The linear electron accelerator is an accelerator of charged particles in which the trajectory of the accelerated particles (electrons) is straightforward. The acceleration of electrons is carried out using a high-frequency field in a circular waveguide. If the propagation velocity of the voltage wave and particles are equal, then the particles will accelerate all the time. Accelerators operating on this principle are called resonant.
Linear electron accelerators were created after the Second World War, when very powerful high-frequency oscillators appeared. All of them operate in a pulsed mode (see. Pulsed radiation). Compared with the betatron (see) and the synchrotron, the linear electron accelerator has several advantages: the simplicity of removing the electron beam from the accelerator chamber and changing the electron energy in the beam, high intensity. The disadvantages of the accelerator are higher cost and complexity of the design. A number of countries have 1000 MeV accelerators used for research in nuclear physics, and a large number of machines designed for lower energies.
In the USSR, linear electron accelerators for energy of 5 and 35 MeV, used for radiation therapy of deep-lying tumors, were developed for medical purposes. Both the electron beam and the bremsstrahlung of electrons incident on a target from a heavy element are used. Electrons due to the final mileage allow you to get the maximum dose at a certain depth. The position of the maximum dose can be easily changed by changing the energy of the electrons. Accelerators used in medicine are supplied with a special output device with a set of collimators for obtaining irradiation fields of certain sizes and filters that equalize the dose over the field.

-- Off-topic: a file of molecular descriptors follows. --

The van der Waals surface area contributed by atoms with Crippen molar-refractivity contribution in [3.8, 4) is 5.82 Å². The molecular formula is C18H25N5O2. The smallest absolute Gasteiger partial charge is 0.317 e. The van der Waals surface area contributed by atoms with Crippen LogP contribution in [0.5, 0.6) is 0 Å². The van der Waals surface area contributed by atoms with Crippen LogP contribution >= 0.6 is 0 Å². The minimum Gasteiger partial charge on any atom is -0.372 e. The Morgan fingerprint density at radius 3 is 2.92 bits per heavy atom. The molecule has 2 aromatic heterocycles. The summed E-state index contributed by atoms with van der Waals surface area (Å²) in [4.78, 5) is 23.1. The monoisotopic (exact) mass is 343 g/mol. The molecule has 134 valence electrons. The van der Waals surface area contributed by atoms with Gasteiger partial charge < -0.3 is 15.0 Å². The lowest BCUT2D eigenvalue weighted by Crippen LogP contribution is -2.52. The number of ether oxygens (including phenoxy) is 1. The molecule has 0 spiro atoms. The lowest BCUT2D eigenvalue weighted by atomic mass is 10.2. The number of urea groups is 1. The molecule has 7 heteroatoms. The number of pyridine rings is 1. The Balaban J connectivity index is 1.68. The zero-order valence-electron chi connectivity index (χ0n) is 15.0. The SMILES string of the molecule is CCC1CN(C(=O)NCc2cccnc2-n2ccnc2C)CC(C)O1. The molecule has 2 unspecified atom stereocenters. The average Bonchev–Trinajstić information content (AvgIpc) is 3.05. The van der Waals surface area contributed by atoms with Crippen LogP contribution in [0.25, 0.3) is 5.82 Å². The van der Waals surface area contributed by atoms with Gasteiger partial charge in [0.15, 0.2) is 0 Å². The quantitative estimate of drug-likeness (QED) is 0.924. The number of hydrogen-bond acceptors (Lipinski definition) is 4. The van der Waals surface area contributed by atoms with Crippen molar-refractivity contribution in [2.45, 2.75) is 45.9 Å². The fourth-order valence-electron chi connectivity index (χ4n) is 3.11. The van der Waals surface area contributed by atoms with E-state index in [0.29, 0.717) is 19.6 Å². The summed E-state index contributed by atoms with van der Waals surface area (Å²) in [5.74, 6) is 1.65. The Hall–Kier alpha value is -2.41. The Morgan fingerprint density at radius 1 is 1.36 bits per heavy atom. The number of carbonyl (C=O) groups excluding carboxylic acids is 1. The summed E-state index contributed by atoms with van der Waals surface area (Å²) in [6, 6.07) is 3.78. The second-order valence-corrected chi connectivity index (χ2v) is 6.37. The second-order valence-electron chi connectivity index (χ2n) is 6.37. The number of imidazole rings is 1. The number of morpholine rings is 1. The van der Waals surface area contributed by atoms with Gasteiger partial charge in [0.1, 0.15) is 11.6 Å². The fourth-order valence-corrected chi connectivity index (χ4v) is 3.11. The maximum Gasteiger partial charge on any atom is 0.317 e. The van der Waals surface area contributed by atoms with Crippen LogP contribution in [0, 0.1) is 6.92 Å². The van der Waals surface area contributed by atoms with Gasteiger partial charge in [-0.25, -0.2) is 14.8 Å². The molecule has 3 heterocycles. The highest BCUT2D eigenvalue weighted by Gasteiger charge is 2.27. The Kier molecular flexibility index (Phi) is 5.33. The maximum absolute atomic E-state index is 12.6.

In the literature, these devices are called X-ray heads. Due to the high power of the beam of accelerated electrons, accelerators have been used for sterilization of medical instruments and food products, for research in the field of radiation chemistry and for the production of isotopes.